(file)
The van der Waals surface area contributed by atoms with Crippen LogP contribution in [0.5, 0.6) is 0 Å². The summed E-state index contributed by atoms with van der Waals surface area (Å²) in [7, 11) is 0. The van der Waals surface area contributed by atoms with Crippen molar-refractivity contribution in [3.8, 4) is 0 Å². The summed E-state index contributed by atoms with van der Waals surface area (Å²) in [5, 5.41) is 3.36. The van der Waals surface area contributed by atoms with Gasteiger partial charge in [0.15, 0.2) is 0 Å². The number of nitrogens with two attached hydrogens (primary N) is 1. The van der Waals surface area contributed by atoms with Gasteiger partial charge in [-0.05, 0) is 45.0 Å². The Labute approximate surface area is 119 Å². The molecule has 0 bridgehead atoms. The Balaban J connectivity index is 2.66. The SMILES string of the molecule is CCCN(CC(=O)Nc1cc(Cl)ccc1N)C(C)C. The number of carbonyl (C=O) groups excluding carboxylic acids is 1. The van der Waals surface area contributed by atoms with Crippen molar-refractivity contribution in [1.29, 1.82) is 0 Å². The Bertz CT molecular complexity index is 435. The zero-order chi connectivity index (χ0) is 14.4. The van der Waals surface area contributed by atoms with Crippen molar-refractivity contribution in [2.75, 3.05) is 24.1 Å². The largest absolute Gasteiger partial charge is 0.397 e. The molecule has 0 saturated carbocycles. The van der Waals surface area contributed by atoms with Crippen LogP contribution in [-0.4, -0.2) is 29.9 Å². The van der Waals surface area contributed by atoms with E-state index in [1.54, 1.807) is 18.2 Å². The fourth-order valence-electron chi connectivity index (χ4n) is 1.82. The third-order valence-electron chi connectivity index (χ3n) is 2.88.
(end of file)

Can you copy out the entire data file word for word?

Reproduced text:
The van der Waals surface area contributed by atoms with Crippen LogP contribution in [0.5, 0.6) is 0 Å². The summed E-state index contributed by atoms with van der Waals surface area (Å²) in [7, 11) is 0. The van der Waals surface area contributed by atoms with Crippen molar-refractivity contribution in [3.8, 4) is 0 Å². The summed E-state index contributed by atoms with van der Waals surface area (Å²) in [5, 5.41) is 3.36. The van der Waals surface area contributed by atoms with Gasteiger partial charge in [0.15, 0.2) is 0 Å². The number of nitrogens with two attached hydrogens (primary N) is 1. The van der Waals surface area contributed by atoms with Gasteiger partial charge in [-0.05, 0) is 45.0 Å². The Labute approximate surface area is 119 Å². The molecule has 0 bridgehead atoms. The Balaban J connectivity index is 2.66. The SMILES string of the molecule is CCCN(CC(=O)Nc1cc(Cl)ccc1N)C(C)C. The number of carbonyl (C=O) groups excluding carboxylic acids is 1. The van der Waals surface area contributed by atoms with Crippen molar-refractivity contribution in [1.29, 1.82) is 0 Å². The Bertz CT molecular complexity index is 435. The zero-order chi connectivity index (χ0) is 14.4. The van der Waals surface area contributed by atoms with Crippen molar-refractivity contribution in [2.75, 3.05) is 24.1 Å². The largest absolute Gasteiger partial charge is 0.397 e. The molecule has 0 saturated carbocycles. The van der Waals surface area contributed by atoms with Crippen LogP contribution in [-0.4, -0.2) is 29.9 Å². The van der Waals surface area contributed by atoms with E-state index in [1.54, 1.807) is 18.2 Å². The fourth-order valence-electron chi connectivity index (χ4n) is 1.82. The third-order valence-electron chi connectivity index (χ3n) is 2.88.